As the residents of Moore, Okla. begin to assess their situations after a tornado ripped through their town, killing at least 24 people and injuring hundreds, rescue workers are beginning recovery and clean-up efforts to dig people and animals out of the rubble and clear away the destroyed homes and buildings left behind by the storm.

But cleaning up after a large-scale disaster like this presents its own perils - the destruction of so many buildings can leave the air toxic and expose people to hazardous materials like asbestos and electrical dangers, among others. The sorts of dangers rescue and clean-up workers face can be seen in the people who helped clear downtown Manhattan of rubble after the September 11, 2001 attacks and those who helped clean up the Gulf of Mexico after the BP Deepwater Horizon oil spill. The Gulf workers are now dealing with a whole host of symptoms and illnesses that they say was caused by the chemicals they were exposed to from the oil spill, reports the Huffington Post. And Ground Zero clean-up workers fought for many years to get compensation and medical care for the variety of illnesses that affected them because of their work.

Now, the Centers for Disease Control and Prevention (CDC) is warning rescue and clean-up workers in Oklahoma of the hazards they face, and is offering advice and resources to help mitigate the dangers. "Emergency-response directors and supervisors should be aware of the potential dangers involved, and should establish and enforce proper safety programs," the CDC says. "Injuries and illnesses in the line of duty are preventable. Workers and volunteers involved with tornado cleanup should be aware of the potential dangers involved, and the proper safety precautions."

Rescue and clean-up workers should watch out for exposure to carbon monoxide and gas fumes, downed electrical wires, fire, injuries that can come from clearing heavy rubble like muscle strain, and cutting injuries from sharp debris, the CDC adds. Further, they should be careful to wear protective equipment and clothing, recognize the symptoms of stress and fatigue, and be careful in the direct handling of human remains.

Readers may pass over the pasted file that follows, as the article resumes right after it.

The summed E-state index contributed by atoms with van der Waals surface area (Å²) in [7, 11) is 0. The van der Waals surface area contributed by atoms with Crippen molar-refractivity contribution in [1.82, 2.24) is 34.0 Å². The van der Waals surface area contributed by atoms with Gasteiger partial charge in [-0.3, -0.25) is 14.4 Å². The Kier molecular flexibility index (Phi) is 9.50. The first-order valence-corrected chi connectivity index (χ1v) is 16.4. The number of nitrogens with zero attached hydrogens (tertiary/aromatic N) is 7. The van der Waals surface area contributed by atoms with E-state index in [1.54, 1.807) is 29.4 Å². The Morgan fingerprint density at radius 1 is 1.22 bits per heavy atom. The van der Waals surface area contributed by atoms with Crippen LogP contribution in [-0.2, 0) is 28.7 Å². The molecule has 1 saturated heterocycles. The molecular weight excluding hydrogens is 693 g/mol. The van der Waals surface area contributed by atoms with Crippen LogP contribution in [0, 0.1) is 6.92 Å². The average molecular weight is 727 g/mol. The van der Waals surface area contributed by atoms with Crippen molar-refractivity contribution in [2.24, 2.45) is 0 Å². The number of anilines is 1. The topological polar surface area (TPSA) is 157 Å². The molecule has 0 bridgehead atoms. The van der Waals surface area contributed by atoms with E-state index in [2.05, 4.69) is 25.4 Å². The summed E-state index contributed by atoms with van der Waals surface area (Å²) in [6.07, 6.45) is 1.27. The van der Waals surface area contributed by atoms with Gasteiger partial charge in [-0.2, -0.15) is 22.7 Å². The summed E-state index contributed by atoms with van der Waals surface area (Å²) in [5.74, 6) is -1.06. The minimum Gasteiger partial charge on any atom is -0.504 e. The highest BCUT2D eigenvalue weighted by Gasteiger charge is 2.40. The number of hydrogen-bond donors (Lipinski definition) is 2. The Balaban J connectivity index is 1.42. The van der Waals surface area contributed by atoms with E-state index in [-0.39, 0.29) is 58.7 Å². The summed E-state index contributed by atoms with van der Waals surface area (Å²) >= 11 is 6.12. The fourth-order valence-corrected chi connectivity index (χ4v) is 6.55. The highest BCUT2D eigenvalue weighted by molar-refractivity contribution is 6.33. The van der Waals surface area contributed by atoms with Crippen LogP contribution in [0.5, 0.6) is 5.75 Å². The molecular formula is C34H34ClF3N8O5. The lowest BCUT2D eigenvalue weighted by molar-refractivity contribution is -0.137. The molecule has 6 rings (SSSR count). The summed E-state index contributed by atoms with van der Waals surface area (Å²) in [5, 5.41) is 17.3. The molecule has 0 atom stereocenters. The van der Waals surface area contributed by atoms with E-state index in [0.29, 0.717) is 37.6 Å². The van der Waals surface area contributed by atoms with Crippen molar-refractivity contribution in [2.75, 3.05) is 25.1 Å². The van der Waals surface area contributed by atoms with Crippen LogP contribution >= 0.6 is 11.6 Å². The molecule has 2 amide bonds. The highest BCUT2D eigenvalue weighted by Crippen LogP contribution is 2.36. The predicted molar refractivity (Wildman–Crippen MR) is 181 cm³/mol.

The town of Niles, Ohio suffered a devastating F5 tornado in 1985 that destroyed most of the town, killed nine people, and injured another 250. The town's website contains some disaster clean-up advice for residents of any town affected by a disaster like the Moore tornado.

The most important thing, the Niles site says, is to let emergency services rescue the trapped and injured. People should also avoid downed power lines, especially near water, make sure there are no gas leaks in the area, check if buildings left standing are structurally sound before entering them, and wear appropriate clothing when walking through rubble, like heavy boots and work gloves.

It's also important, the Niles website adds, to watch out for any animals - especially snakes - that may be wandering around or may have taken shelter in a downed home. And as people go back to their neighborhoods in order to try to recover items, it's important to remember that anything that is recovered must be cleaned, in order to avoid contaminants like sewage, building materials, or farm debris. Food, cosmetics, and medicines should just be thrown out, the Niles site says.